March 5, 2020
Demystifying concussion: Free online course postponed to fall
We all know someone who has had a concussion. In fact, one in five Canadians report a sport-related concussion in their lifetime and an estimated one in 10 youth sustains a sport-related concussion each year.
To learn how to prevent, identify and manage concussions, the University of Calgary and Université Laval have partnered to create a MOOC (massive open online course) with the goal of improving concussion prevention, detection and management. Dubbed Demystifying Concussion 101, a second iteration of this successful course is open for registration with the course running in the fall of 2020. While it was originally set to run in April, it has been postponed until fall to free up online platforms due to the COVID-19 situation.
“Concussions are a serious public health concern with the ongoing challenge of dissemination of the latest evidence-informed recommendations for concussion prevention, detection and management to all stakeholders involved in concussion,” says Dr. Kathryn Schneider, PT, PhD, an associate professor and clinician scientist (physiotherapist) in the Sport Injury Prevention Research Centre in the kinesiology faculty.
This free online course demonstrates how to manage concussions and create a protocol that can be adapted to the different sports and settings.
Schneider is also a member of the Integrated Concussion Research Program and both the Hotchkiss Brain Institute and the Alberta Children’s Hospital Research Institute (ACRHI) at the Cumming School of Medicine.
This UCalgary course was adapted from Dr. Pierre Fremont, MD, PhD, and his team at Université Laval, which has offered a French MOOC on concussion five times since 2016. With his help, Schneider, an international leader on rehabilitation research in concussion in sport, led the initiative at the University of Calgary. There are 39 different contributors to the course from around the globe .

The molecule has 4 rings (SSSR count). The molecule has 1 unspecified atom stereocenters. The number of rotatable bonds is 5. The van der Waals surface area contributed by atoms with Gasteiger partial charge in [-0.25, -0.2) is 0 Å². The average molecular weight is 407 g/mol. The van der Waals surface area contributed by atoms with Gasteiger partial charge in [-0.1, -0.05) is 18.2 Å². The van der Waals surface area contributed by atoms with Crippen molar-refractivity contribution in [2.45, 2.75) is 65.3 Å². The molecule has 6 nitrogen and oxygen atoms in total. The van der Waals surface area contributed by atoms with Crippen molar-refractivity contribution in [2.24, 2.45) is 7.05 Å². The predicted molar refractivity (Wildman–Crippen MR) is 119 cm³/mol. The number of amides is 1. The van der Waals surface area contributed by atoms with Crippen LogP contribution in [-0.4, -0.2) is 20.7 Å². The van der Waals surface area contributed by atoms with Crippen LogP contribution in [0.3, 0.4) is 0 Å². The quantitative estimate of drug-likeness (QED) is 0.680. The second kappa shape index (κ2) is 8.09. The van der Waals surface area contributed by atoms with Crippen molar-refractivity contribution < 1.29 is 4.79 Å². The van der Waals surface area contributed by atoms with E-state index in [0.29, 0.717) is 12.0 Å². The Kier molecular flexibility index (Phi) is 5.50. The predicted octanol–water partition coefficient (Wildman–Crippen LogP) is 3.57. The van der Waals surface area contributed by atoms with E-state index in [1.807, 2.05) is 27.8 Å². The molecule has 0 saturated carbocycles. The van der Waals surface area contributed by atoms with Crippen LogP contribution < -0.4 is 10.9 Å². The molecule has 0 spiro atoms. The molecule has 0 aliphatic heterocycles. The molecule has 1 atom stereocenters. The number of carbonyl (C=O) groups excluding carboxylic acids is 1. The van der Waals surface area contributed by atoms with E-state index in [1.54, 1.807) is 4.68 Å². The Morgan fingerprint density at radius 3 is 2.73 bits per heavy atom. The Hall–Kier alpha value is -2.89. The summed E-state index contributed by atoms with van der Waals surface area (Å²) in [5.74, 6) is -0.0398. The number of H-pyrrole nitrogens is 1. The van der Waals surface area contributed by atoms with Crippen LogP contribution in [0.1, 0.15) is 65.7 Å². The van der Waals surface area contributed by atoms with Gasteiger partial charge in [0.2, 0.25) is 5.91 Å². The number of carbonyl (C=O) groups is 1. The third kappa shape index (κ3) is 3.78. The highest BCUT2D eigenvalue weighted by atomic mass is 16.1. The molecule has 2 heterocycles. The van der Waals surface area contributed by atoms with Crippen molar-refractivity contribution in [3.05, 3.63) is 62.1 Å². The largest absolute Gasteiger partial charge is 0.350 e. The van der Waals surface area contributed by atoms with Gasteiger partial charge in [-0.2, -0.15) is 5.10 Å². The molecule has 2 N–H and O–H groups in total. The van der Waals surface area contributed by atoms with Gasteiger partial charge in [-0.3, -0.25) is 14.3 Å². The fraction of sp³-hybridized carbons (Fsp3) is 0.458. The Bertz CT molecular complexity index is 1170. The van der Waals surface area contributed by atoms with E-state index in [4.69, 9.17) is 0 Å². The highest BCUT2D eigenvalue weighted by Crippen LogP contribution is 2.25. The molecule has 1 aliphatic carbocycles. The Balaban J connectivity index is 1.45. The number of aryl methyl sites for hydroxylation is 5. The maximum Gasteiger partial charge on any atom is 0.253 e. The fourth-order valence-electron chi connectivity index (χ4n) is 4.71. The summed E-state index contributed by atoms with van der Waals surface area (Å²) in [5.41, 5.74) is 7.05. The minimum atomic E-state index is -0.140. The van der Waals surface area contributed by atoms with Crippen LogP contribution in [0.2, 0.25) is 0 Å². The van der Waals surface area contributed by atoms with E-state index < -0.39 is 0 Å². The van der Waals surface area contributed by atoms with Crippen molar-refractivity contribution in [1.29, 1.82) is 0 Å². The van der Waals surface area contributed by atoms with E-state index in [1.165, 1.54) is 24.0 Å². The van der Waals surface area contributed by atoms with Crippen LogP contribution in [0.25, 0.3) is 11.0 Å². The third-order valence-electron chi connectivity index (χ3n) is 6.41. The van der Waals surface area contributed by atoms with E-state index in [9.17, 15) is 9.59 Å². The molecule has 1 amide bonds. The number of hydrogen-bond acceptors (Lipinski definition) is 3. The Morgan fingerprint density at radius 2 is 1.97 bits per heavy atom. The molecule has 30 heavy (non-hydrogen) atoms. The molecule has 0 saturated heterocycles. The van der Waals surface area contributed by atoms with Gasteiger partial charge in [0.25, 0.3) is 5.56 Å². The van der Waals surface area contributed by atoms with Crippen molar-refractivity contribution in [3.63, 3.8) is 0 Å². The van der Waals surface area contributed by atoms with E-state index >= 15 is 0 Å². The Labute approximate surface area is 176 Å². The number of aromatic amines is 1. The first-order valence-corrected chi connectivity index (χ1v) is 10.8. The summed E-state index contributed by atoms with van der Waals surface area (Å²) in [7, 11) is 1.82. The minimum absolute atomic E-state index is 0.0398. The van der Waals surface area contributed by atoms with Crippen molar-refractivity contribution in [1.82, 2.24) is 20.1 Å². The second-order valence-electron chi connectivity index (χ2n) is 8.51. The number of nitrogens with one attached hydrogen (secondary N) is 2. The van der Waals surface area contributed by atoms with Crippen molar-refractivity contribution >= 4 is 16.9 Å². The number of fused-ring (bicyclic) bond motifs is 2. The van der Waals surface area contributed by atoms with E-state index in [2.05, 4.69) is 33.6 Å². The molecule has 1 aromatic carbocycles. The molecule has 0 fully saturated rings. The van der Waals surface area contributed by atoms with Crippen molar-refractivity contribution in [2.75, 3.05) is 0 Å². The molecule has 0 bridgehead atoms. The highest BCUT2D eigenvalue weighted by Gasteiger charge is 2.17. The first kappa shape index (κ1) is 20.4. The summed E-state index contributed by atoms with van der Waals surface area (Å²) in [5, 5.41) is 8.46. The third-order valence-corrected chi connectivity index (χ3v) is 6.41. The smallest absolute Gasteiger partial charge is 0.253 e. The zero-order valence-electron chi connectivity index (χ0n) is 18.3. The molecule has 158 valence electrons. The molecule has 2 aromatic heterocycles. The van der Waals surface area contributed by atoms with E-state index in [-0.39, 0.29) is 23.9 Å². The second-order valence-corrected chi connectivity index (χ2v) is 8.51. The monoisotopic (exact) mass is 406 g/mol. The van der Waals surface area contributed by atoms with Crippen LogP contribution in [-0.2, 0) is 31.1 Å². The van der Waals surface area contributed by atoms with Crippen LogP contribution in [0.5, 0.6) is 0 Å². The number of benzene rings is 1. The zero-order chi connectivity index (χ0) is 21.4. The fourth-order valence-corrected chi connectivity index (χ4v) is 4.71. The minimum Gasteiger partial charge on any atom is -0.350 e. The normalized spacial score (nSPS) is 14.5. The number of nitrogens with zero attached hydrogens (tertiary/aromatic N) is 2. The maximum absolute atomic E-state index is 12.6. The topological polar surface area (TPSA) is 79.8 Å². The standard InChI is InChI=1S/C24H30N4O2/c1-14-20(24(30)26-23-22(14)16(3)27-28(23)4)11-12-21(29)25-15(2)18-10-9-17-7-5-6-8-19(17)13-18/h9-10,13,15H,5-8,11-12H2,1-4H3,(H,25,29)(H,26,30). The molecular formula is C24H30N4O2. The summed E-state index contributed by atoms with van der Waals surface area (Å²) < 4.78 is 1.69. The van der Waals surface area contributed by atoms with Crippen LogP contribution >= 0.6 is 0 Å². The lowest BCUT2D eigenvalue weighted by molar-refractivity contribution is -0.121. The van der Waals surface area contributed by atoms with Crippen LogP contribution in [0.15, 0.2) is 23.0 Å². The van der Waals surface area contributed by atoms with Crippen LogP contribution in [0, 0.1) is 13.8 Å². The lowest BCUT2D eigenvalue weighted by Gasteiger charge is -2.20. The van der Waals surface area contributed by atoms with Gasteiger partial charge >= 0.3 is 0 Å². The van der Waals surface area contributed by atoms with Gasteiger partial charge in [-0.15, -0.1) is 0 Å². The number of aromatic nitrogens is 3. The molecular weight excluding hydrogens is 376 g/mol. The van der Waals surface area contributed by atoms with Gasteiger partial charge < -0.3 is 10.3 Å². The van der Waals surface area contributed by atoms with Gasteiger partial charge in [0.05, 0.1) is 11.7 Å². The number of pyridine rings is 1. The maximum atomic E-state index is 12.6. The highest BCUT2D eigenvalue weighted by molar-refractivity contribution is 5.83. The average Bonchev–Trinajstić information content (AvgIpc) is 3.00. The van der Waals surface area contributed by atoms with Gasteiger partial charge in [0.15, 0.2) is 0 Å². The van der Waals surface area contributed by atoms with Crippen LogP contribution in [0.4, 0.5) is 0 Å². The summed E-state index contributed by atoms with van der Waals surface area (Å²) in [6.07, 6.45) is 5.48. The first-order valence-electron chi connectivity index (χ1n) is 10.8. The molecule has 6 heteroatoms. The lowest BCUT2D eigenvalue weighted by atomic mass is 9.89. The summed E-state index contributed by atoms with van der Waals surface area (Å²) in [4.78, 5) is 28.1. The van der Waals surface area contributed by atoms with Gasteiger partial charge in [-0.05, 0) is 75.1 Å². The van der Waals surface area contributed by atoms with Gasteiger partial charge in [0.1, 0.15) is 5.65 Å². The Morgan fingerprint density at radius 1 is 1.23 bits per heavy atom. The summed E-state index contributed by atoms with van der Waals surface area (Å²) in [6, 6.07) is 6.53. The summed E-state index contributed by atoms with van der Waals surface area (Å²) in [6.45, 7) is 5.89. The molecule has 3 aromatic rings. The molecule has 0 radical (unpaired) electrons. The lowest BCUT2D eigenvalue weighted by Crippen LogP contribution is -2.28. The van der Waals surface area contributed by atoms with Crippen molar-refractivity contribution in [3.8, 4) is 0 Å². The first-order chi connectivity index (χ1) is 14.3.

Each iteration of the MOOC includes information on the most recent, evidence-informed practices and instructors. The participants will learn from experts in their fields, including researchers, community partners, health-care professionals, policy-makers, athletes, and sport and recreation representatives.
Accessible to everyone
The public course is developed for parents, coaches, teachers, health-care professionals and those who have experienced a concussion in school and sport environments. Last year, 8,591 participants signed up for the University of Calgary’s MOOC.
No prerequisites are required; however, a certificate of achievement can be requested for a small fee for those who have completed the course and have a pass mark on the exams.
The Faculty of Kinesiology at the University of Calgary is ranked the No. 1 sport science school in North America and No. 7 globally.
The Sport Injury Prevention Research Centre is one of 11 International Research Centres for the Prevention of Injury and Protection of Athlete Health supported by the International Olympic Committee.
Led by the Hotchkiss Brain Institute, Brain and Mental Health is one of six research strategies guiding the University of Calgary toward its Eyes High goals. The strategy provides a unifying direction for brain and mental health research at the university and positions researchers to unlock new discoveries and treatments for brain health in our community.